(When you see this amp, you know it is time to rock. [Sloan @ Grog Shop, Cleveland, OH, January 2007])

Mmmm, Mama Santa's. After LJS left the rock and roll museum and we stopped seeing each other on a daily basis, we would often meet at Mama Santa's (or Maxi's, also in Little Italy, or at the now-shuttered Ruthie & Moe's diner) to ground ourselves with a good meal and plan for our next attack. Usually our next attack involved determining where Sloan was playing and then making hotel reservations in that city. But often our plans were more local, much simpler, but just as awesome. Mama Santa's cheap and amazingly delicious Italian-American food was just the context we needed for discussing and planning and plotting and laughing. Their pizza is out of this world, but, as she did with fashion luminaries such as Lagerfeld muse Ines de la Fressange, LJS introduced me to Mama Santa's ceci. I never looked back.

Ceci are chickpeas. By virtue of its other applications (pureed in hummus, curried in Indian dishes like aloo chana, toasted and sprinkled with delicious spices), the chickpea has already earned its status as one of the finest foods on earth. But before I started eating regularly at Mama Santa's, I had no idea the Italians had laid claim to the glorious legume as well. But I should have known, and shame on me and my taste buds for our ignorance. Native to Turkey, the chickpea wisely meandered over to the Roman diet long ago; indeed, Apicius includes several chickpea recipes. The Italians still use them in many ways, including in a soup-like pasta dish that found its way onto Mama Santa's menu, then quickly into my stomach.

Pasta e ceci alla Romana (or, simply, ceci on Mama Santa's menu) is glorious in its simplicity, the kind of meal that has a sublime flavor inversely proportionate to the humble, rustic nature of the ingredients. Tagliatelle or fettuccine, tomato paste, olive oil, garlic, rosemary, salt, freshly ground black pepper and the blessed chickpea. That's it. That's all you need. At Mama Santa's, it arrives at the table sloshing messily over the rim of a large, shallow soup bowl. Its lucky recipient must not stand on ceremony: the soupy tomato sauce will splash, invariably staining the diner's new Club Monaco sweater, as chickpeas hurl themselves off the spoon in a desperate attempt to reunite with their fettuccine friends still in the bowl. The chickpeas add an amazing unctuous dimension to the fettuccine and tomato sauce that is unexpected and totally delicious, elevating run-of-the-mill pasta to a sort of texture and flavor heaven. (Usually I don't use the word "unctuous" to describe delicious food but trust me, the slippery-ness of the olive oil in this dish marries so divinely to the starchy-ness of the chickpeas, creating a beautifully thickened peppery sauce that, in my book, beats anything those fussy old French mother sauces have to offer.) Ceci is best eaten with the most buttery, garlicky toast imaginable. That's how Mama Santa's rolls and I see no reason to mess with perfection.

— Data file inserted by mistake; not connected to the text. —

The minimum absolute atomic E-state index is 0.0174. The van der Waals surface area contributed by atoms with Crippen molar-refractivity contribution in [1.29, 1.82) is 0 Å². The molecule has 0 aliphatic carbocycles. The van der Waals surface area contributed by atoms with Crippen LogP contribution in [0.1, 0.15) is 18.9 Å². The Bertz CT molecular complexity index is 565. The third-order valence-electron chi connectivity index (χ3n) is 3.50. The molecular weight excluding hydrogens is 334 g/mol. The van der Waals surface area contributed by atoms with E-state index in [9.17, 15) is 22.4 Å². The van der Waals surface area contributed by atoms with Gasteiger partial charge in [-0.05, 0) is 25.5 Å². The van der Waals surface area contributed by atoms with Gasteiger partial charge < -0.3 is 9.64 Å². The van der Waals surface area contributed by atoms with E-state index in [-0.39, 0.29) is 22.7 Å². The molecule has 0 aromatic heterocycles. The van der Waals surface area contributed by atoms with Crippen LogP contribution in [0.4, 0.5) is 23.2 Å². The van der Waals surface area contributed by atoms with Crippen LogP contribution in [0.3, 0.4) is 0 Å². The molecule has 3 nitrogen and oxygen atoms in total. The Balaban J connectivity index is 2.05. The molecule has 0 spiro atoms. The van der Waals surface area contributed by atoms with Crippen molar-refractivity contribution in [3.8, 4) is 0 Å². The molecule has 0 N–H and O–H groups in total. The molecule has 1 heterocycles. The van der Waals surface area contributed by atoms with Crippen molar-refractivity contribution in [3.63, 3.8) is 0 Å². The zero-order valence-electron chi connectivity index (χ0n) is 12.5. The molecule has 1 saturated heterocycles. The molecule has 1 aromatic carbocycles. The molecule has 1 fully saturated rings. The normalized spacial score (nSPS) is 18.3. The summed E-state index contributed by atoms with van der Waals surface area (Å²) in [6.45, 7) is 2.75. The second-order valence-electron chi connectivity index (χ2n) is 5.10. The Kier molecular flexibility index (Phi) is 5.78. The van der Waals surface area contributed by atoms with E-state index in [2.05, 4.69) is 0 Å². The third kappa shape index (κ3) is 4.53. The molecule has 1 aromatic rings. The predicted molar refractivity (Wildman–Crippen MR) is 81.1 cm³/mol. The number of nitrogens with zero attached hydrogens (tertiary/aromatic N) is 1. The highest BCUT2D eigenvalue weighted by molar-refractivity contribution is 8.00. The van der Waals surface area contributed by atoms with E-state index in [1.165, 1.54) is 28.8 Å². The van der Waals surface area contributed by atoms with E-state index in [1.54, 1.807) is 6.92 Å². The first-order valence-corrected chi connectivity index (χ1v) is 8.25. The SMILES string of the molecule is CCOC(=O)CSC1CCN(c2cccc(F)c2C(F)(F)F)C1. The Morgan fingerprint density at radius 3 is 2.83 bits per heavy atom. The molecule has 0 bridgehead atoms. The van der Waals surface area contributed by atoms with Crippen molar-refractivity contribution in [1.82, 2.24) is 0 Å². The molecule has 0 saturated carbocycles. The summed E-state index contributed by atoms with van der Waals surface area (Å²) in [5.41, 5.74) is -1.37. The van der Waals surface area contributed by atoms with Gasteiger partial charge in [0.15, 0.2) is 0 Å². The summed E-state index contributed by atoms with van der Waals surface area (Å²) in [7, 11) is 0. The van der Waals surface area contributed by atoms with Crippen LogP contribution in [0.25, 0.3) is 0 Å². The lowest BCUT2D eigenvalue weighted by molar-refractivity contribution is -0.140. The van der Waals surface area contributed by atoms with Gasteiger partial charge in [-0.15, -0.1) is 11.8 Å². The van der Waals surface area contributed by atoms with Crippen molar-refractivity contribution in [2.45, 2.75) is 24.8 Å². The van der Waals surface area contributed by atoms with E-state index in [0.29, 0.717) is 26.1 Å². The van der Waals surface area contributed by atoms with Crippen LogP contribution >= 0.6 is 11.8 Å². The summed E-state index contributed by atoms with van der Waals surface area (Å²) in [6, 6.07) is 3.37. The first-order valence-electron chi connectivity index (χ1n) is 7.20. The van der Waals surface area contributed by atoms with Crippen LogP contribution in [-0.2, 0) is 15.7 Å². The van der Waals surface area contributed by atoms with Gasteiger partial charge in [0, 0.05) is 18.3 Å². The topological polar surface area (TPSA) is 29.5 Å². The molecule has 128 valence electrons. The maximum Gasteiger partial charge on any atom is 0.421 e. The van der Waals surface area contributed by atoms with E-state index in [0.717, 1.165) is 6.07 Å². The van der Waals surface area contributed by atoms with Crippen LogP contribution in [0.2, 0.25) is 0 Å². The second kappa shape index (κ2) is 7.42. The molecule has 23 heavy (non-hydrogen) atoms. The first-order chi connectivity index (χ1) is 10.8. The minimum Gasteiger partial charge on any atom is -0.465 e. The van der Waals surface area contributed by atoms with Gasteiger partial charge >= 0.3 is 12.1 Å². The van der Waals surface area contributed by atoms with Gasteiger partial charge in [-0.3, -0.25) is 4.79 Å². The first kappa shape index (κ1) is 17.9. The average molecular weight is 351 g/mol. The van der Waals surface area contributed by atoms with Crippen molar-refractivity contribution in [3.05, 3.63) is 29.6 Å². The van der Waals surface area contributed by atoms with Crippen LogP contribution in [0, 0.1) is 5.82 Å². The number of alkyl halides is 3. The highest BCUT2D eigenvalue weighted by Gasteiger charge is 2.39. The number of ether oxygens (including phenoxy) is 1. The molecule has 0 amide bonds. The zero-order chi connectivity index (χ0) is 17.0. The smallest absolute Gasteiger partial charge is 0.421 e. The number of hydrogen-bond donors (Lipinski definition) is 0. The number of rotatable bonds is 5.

Like most restaurant dishes that I order so often that I no longer need to consult the menu, I just had to translate ceci to the home kitchen. I know that I most certainly could have adapted it without a recipe, given how simple the dish is. But I thought it would be more fun to consult the brilliant Giuliano Bugialli's pasta masterpiece, Bugialli on Pasta. The book is full of authentic Italian recipes presented alongside a no-nonsense and informative narrative. If you want to learn how the chickpea is used differently in Rome versus Naples versus Lecce, this is the book for you. And you should want to know those things, after all, because what life is worth living that doesn't examine and celebrate chickpeas?

Of all the chickpea's health benefits -- it is high in folate, protein, dietary fiber and is a great source of calcium -- I personally hope that it has some vitamin or mineral known for boosting memory-retention. For I need it. LJS knows that I frequently get confused and assume that she was present at major events in my lifetime that took place before we met. Many times I start to reminisce with her about something that happened in college, but then she gently reminds me that we went to different schools. Perhaps if I eat enough chickpeas I can keep our friendship's chronology straight.

Then again, why does it matter? It's just as fun to assume that I've known her forever -- or at least as long as the Romans have been dining on ceci.


Adapted from Bugialli on Pasta

According to Bugialli, "Ceci (Cicer arietinum), or chick-peas, probably originated in southeastern Turkey, but there are no known survivors of the original, wild form of the plant. The varieties presently known likely are domesticated mutations. The Mediterranean chick-pea is larger and is white to dark yellow in color, while the type used in India and Persia is smaller and brown.